Former PM Stephen Harper will be in the House for key votes, Ambrose says
But don't expect the ex-PM to talk to the media much, interim Conservative leader says
After weeks of keeping a low profile, Stephen Harper was spotted this week voting against the government's ways and means motion to cut income taxes for the middle class and raise them for high-income earners.
Opposition Leader and interim Conservative leader Rona Ambrose said the former prime minister plans to make some appearances in the House of Commons as the MP for Calgary Heritage.
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"He's a member of Parliament. Continues to be a member of Parliament. And wants to represent his constituents," Ambrose told reporters after question period today. "And what he's told me is that it's important for him as he remains a member of Parliament to be here for the important votes that matter to his constituents."
When Harper arrived Wednesday to take his seat in the front row, next to Rob Nicholson, he was applauded by his caucus.
Ambrose cautioned reporters not to read too much into that.
"It's the first time that most of us had seen him, so of course we'll applaud him. We have a lot of respect for him," she said.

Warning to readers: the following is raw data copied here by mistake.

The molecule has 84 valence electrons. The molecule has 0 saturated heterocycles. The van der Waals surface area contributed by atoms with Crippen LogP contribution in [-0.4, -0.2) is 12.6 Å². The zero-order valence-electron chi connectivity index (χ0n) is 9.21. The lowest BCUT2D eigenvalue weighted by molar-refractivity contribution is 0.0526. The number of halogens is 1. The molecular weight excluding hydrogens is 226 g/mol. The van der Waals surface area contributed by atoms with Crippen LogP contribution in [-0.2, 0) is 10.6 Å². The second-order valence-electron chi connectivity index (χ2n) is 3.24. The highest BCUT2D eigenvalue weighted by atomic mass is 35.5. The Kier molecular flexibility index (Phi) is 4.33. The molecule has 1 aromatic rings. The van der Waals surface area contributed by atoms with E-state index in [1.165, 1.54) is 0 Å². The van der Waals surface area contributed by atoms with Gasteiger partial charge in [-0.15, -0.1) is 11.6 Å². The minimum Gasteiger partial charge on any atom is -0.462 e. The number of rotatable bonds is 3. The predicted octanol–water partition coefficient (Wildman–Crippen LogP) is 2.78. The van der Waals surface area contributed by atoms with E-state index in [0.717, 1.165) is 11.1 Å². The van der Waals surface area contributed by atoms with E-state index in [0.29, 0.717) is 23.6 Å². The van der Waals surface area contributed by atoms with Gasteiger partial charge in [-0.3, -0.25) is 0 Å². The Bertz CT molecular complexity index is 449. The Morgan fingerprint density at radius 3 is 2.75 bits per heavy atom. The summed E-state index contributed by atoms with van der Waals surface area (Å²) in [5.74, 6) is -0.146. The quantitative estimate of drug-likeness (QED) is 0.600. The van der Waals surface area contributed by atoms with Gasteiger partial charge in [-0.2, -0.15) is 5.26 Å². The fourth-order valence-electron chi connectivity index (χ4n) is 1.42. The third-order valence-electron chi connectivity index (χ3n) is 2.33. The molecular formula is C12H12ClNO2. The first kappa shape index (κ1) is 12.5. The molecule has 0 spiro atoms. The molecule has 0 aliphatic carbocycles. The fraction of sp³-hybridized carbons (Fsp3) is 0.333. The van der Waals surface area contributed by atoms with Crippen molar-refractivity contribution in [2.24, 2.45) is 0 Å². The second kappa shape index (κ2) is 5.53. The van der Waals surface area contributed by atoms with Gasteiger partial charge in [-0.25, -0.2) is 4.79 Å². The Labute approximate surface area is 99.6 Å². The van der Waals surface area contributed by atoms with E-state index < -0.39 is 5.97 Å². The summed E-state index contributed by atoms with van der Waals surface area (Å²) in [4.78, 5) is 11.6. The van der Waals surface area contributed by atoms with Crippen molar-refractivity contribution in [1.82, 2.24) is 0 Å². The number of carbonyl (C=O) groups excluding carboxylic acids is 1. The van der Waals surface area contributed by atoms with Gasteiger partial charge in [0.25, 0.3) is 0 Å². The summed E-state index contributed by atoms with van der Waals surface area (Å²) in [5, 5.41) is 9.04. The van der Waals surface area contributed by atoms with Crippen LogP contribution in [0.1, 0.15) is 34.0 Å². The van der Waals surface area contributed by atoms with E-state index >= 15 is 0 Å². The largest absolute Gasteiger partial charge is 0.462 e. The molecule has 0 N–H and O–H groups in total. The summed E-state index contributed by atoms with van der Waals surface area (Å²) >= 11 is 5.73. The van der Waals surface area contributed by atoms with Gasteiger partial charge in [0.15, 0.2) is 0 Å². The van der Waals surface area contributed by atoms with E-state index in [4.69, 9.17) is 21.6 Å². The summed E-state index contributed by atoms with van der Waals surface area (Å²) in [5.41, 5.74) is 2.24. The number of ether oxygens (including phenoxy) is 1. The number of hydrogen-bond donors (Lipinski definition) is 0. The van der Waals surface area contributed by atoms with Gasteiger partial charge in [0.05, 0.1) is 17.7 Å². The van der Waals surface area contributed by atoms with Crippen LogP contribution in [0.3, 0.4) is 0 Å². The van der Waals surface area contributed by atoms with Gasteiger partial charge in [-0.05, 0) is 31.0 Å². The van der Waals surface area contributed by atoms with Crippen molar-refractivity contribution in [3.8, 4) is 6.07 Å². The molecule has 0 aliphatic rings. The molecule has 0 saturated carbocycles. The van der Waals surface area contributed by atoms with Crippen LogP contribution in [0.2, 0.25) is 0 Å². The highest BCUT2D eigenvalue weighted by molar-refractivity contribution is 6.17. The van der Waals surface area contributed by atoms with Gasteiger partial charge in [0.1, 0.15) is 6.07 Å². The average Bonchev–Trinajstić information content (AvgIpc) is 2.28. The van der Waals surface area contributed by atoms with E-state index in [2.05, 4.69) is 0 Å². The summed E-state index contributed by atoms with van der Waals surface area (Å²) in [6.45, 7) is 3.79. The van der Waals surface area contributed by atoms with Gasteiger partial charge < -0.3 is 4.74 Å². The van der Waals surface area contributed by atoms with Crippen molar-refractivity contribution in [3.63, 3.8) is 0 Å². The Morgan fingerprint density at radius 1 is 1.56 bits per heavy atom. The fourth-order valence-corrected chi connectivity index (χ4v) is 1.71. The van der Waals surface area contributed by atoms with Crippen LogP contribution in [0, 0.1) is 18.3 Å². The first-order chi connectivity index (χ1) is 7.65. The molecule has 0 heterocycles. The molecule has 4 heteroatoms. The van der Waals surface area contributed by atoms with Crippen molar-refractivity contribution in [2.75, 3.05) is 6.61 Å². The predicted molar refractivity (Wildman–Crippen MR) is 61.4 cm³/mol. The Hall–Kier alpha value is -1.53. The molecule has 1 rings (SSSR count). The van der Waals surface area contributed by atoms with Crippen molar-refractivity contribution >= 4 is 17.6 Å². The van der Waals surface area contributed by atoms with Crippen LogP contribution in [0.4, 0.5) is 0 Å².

Harper did address Conservative MPs at their first caucus meeting in November, which also included former MPs who lost their seats.
That day he was spotted coming and going by a back entrance to Centre Block on Parliament Hill.
This week, during the vote, Harper appeared at the last minute, from a door inaccessible to journalists.
Ambrose was asked if Harper will ever come and go, like many other opposition MPs, by the front door.
"I think he's done his time coming out the front door and doing scrums and holding media availabilities. So he remains a member of Parliament and he'll be here for votes but we'll allow him that discretion to decide if he'd like to be away from the limelight."
Harper, in fact, rarely held scrums with the parliamentary press gallery while in Ottawa. It was also rare for him to go into the House of Commons every day for question period by the door where journalists congregate.